From security awareness to security enablement: A new era of cyber

Security leaders have every reason to worry about the evolving threat landscape. As cyber threats proliferate (ranging from HTTP phishing to state-sponsored ransomware), the cyber talent and skills gap only grows wider.

As if this weren’t enough to keep CISOs and CIOs up at night, IT and security teams are less confident than ever in their organizations’ abilities to defend against the latest cyber attacks. Research shows at least 80 percent of IT, security, and other professionals don’t feel adequately prepared to defend their organizations. And at least 68 percent doubt their organizations’ readiness to thwart advanced threats.

So what does this mean for the future of cyber? While security awareness is an important aspect of posture, it no longer suffices alone -- especially in preparing IT and security teams against increasingly sophisticated threats. Rather than general end-user security training, we need to infuse specialized cyber skill sets into ALL of the IT and technical professionals within an enterprise.

The future of cyber is security enablement, where enterprise leaders enable their technical professionals with the training and skills they need to deploy best security practices throughout the entire technology lifecycles of enterprise applications, products, and services.

Here’s why security enablement is ushering in a new era of cyber.

Traditional Training Does Not Equip Professionals Fast Enough

Formal training often requires at least a week off work and is a huge cost to professionals, let alone organizations. On average, employees are likely to spend at least $1000 annually on training-related expenses. At least 60 percent of IT and security professionals report that they use personal time for security training.

And it’s not just the costs that attenuate the traditional training model. Given their volatile nature, you simply can’t build a curriculum against today’s threats and run the same class around it for the next three to four years. By the time an individual completes a training or educational program, their skills are irrelevant.

A key driver of security enablement is the subscription economy, where you can take online vocational training on a continual, on-demand, and more affordable basis. Technical professionals can quickly scale cyber skills relevant to their roles, i.e. a software developer taking advanced security training for Kubernetes.

Security Teams Need to Focus on Their Own Work

Too often, the burden of vetting products or educating co-workers on cyber best practices falls on security personnel. Rather than spending their time on essential activities, like responding to incidents, they’re serving as consultants for other IT professionals.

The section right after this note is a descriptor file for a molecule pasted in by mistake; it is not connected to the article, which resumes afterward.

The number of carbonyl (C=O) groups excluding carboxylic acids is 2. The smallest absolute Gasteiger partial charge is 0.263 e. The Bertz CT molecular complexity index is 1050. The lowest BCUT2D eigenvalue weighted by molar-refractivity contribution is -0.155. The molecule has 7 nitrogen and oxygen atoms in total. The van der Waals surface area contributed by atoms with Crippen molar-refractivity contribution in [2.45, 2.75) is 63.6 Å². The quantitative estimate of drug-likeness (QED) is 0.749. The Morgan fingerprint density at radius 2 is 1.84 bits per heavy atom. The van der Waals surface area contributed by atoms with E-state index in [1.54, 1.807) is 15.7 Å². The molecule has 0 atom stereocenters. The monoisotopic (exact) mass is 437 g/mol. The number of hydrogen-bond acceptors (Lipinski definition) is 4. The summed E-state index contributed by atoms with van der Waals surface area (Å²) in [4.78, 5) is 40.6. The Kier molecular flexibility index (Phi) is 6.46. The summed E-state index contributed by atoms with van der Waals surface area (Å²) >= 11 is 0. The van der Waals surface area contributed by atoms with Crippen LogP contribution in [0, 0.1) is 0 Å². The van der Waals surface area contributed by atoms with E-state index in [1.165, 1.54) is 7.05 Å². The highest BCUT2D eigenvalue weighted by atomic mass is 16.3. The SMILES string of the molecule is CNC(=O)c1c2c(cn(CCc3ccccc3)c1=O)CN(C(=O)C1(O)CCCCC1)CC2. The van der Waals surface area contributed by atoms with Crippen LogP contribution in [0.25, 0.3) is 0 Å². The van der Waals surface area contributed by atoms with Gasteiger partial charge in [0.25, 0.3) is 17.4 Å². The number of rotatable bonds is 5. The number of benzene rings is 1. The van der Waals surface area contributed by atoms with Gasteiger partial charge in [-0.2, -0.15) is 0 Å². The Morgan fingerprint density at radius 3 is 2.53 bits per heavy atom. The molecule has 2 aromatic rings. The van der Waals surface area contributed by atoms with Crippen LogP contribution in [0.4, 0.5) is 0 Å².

With security enablement, all technical professionals have the cyber skills and knowledge they need to incorporate security into all aspects of their roles and responsibilities. It means coders writing applications understand OWASP Top 10; DevOps professionals understand DevSecOps cycles; and administrators understand how to actually defend their networks.

Security teams can now focus on their core, mission-critical work while technical teams can reduce time-to-launch for products by baking in security from the beginning.

The Cyber Skills Gap Isn’t Going Away Anytime Soon

More than half of organizations continue to report a problematic shortage of cybersecurity skills. And the waning confidence of IT and security professionals only compounds this lingering problem. To address this shortage of qualified personnel, organizations need to invest more in the people they already have.

Security enablement gives all professionals within an enterprise, regardless of security or IT background, a viable career path in cybersecurity. Through modern training platforms and access to instructors who have been on the security frontlines, organizations can help their employees better navigate their professional journeys. This can bring ROI not only in reduced training costs but also in reduced turnover (an average of $15,000 per employee).

For example, a manager can put an employee on a personalized training pathway to become a security architect and quickly scale that same training to larger teams. Managers can easily track employee progress through automated reporting, and share with the CISO accordingly, ensuring all employees meet their training criteria, while guiding them towards their dream jobs.

Implementing Security Enablement

If your organization is ready to practicalize security enablement, look no further than the NIST National Initiative for Cybersecurity Education (NICE) Framework, which establishes a common lexicon for cybersecurity professionals, wherever they sit in an organization.

Ensure your training models and job specifications align with the NICE Framework across seven categories of common cybersecurity functions, 33 speciality areas, and 52 detailed work roles. Use the Framework to drill down on the specific knowledge, skills, and abilities needed to perform tasks in those roles.

In this new era of security enablement, organizations can build security muscle across all technical work roles – ensuring IT and security professionals are more confident and better prepared for today’s threats and well into the future.

Image credit: Matej Kastelic / Shutterstock

Ryan Corey is CEO and Co Founder of Cybrary. Cybrary is a venture-backed, crowdsourced cyber security and IT learning platform with over 2 million users.

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